Unseen Tears: The Filipino Orphan
Most of us are fortunate to be born into a family with parents. Our mother and father can provide for and nurture us. We likely didn’t face our parents death until adulthood, most likely middle age. In America, we are able to go about our lives unfettered by the concerns an orphan faces.
The Philippines is home to more than 200,000 street children, according to a study conducted in 2000. They make up 3% of the total population of Filipino children ages 0-17.
Street children as young as five were being caged in brutal detention centres in a cynical drive to smarten up the Philippines capital ahead of a visit by Pope Francis earlier this year. Their living quarters included bats.
Each child slept on a cold cement floor. There is a real attempt to hide these issues to the outside world.
It is very difficult to face the world as an orphan. A child struggles through long years with only the shadowed memories of dead or vanished parents. “When you lose your parents as a child, you are indoctrinated into a club, you’re taken into life’s severest confidence. You are undeceived.” states Hilary Thayer Hamann in Anthropology of an American Girl
It’s easy to ask how could so many children be orphaned. The reality is it’s a daily occurrence in the Philippines. Some children are abandoned by their parents because of financial limitations. Still others lose parents to illness.
I met a very impoverished mother with three children on a recent field visit. She had been sick for a week and was getting worse. Appendicitis was the likely cause. The area of her village was severely flooded. The only way to medical help was a long boat ride on a wooden boat hardly sea worthy.
Then, a long walk in knee deep water would follow or a caribou ride.
This poor woman was too weak to travel. All that could be done was to give her medicine and hope. Her children were also ill and unclothed. One child had a terrible diaper rash and bugs were gravitating toward the area.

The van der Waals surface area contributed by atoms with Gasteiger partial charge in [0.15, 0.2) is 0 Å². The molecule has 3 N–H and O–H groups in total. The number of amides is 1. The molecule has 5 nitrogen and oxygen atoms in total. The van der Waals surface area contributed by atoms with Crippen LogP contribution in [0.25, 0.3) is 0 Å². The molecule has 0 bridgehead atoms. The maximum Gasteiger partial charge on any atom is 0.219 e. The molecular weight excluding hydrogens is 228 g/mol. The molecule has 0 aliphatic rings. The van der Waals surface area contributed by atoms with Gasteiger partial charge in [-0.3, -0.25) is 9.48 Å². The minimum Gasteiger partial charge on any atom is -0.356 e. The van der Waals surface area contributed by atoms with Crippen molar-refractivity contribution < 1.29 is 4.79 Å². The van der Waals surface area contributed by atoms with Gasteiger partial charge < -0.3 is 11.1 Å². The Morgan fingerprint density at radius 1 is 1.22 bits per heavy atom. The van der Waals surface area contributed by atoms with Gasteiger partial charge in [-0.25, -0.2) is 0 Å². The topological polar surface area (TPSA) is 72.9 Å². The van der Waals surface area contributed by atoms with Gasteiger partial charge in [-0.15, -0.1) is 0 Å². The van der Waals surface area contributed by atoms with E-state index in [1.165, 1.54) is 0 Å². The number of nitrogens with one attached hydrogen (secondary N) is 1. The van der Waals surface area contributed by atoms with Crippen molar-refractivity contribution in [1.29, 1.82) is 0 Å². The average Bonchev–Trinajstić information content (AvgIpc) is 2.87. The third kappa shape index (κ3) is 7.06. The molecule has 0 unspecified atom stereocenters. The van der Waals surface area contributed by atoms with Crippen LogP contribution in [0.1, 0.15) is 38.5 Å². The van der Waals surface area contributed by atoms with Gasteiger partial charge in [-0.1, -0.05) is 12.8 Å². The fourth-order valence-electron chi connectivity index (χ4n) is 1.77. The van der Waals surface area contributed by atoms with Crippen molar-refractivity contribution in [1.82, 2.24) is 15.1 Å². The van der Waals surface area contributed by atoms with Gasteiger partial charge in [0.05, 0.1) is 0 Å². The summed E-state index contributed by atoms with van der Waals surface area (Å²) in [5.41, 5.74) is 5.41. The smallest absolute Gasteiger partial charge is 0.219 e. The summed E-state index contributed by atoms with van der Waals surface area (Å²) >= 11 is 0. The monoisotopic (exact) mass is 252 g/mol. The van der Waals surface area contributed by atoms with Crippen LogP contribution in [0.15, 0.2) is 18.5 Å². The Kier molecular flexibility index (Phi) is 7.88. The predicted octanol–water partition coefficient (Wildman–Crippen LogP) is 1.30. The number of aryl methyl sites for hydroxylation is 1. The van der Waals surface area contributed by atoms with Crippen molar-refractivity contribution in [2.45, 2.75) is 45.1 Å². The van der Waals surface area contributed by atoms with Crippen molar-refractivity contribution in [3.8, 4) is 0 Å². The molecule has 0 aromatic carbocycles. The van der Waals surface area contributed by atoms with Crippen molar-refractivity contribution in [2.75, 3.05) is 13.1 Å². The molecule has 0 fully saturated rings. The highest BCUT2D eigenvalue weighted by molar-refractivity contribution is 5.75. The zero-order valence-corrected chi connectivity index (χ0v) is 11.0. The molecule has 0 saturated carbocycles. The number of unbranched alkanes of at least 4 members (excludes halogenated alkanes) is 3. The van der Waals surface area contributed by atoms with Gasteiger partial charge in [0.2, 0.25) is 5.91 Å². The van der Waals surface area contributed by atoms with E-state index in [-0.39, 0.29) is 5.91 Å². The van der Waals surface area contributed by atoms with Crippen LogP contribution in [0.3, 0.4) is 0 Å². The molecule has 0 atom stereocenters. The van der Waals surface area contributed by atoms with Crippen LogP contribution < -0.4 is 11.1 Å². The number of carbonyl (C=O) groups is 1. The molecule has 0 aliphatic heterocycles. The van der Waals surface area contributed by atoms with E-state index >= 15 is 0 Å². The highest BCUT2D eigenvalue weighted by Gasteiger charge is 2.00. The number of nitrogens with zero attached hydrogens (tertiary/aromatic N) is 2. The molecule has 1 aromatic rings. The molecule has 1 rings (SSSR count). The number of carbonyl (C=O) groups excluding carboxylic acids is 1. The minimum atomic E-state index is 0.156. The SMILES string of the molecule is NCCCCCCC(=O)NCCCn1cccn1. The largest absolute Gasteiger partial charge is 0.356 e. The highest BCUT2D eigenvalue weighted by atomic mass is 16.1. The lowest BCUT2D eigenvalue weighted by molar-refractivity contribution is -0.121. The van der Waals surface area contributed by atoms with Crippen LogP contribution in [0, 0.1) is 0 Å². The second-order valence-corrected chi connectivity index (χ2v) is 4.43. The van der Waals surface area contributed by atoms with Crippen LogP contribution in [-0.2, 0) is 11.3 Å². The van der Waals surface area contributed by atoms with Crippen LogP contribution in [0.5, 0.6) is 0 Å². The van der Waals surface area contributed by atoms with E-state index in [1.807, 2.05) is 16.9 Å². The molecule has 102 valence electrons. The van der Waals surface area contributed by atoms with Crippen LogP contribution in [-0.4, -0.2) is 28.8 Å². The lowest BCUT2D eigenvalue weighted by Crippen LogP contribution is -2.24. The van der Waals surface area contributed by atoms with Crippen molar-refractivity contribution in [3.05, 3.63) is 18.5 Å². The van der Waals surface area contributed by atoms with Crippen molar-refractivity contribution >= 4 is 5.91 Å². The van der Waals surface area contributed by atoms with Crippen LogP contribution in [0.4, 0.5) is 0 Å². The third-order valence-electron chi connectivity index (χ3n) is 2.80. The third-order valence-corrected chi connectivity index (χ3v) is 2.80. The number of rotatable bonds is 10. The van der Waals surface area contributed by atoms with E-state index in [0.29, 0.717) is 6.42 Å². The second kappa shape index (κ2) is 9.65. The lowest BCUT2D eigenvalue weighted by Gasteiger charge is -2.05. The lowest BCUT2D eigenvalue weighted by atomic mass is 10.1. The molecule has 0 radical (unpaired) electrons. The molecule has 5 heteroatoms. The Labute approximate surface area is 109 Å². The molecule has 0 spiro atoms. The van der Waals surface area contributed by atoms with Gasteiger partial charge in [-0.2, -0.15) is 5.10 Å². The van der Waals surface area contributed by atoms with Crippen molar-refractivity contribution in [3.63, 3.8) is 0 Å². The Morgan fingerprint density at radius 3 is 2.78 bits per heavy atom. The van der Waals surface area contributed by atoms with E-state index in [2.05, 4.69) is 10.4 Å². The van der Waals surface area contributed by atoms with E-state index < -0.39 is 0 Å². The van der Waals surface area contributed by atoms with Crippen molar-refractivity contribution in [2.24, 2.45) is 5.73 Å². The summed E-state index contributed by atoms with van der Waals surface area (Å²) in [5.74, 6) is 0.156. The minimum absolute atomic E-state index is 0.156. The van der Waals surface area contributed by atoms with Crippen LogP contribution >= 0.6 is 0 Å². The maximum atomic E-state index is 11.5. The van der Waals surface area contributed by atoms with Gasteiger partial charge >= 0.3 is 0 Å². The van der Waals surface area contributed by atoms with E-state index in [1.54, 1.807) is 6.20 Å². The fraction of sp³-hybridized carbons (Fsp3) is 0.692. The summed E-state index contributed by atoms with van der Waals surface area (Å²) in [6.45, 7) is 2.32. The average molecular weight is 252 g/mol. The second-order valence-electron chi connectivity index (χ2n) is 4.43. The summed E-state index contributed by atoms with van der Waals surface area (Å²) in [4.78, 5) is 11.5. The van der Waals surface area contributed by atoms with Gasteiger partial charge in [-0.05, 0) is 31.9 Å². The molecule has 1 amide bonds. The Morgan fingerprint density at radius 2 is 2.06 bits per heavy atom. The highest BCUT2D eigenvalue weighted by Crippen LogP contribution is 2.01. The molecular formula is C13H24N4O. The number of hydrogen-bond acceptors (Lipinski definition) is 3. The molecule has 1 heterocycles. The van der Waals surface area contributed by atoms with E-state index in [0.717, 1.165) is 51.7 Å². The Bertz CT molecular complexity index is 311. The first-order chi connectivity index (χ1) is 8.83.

Another had conjunctivitis. The third suffered from impetigo. There is a real possibility these children could be orphaned as well.
When I go out and see a lot of people who are in need, the desire to do something is overwhelming for me.
I realize that I have had a family raise me with plenty of food and care so I need to bring others to experience the same. I believe these kids deserve better and can achieve greater things in life.
I visited kids living in a children’s village. Here there were thirty children who are either orphans or former street children. I taught them to do headstands and cartwheels.
The kids also danced and played games. On that day, you could not see a single, frowning face in the room.
I continue to be amazed by the resilience of these children. Despite their dire circumstances, they were seemingly typical youth.
I plan to do this every week, visiting other orphanages, community centers, schools, or children’s hospitals. I believe what we do is creating change not just for the kids but also for me as a volunteer. I am invigorated by the smiles and hugs of theses young beneficiaries. This is enough reward for the hard work that is put into every event.
In the words of ADP training that I have taught to Save employees, you must first understand the need for change. Ask Why? How? You can utilize a partner’s time, talent, and treasures. From the many kids I have encountered throughout the different outreach activities, I’ve determined that what they need is care.
I’ve seen a lot of outreach programs in the Philippines because of the state of poverty here. The difference in what Save does is that we are trying to make it learning-based. We also want to make sure it’s continuous and ensure that resources are maximized. In the end, there is sustainable change.
Each encounter is unique as these kids have unique stories. I am surprised how brave the children are, handling seemingly big and serious issues at a young age. It’s hard to imagine being married, or worse yet, having a baby by thirteen. In as much as I want to inspire them, little do they know that they too inspire me to push more in reaching out to more kids.
I volunteer because I believe every person has a responsibility to mold the next generation and improve others lives. That’s why I applied to the Pulse program. I have already attended many outreach programs and I always goes home fulfilled.
I encourage any of you who hasn’t, to give a few hours of your time to volunteer. I can promise you that you will get back far more than you give. The experience will stay with you for a lifetime. You can offer wings of hope for the underprivileged. Are you in?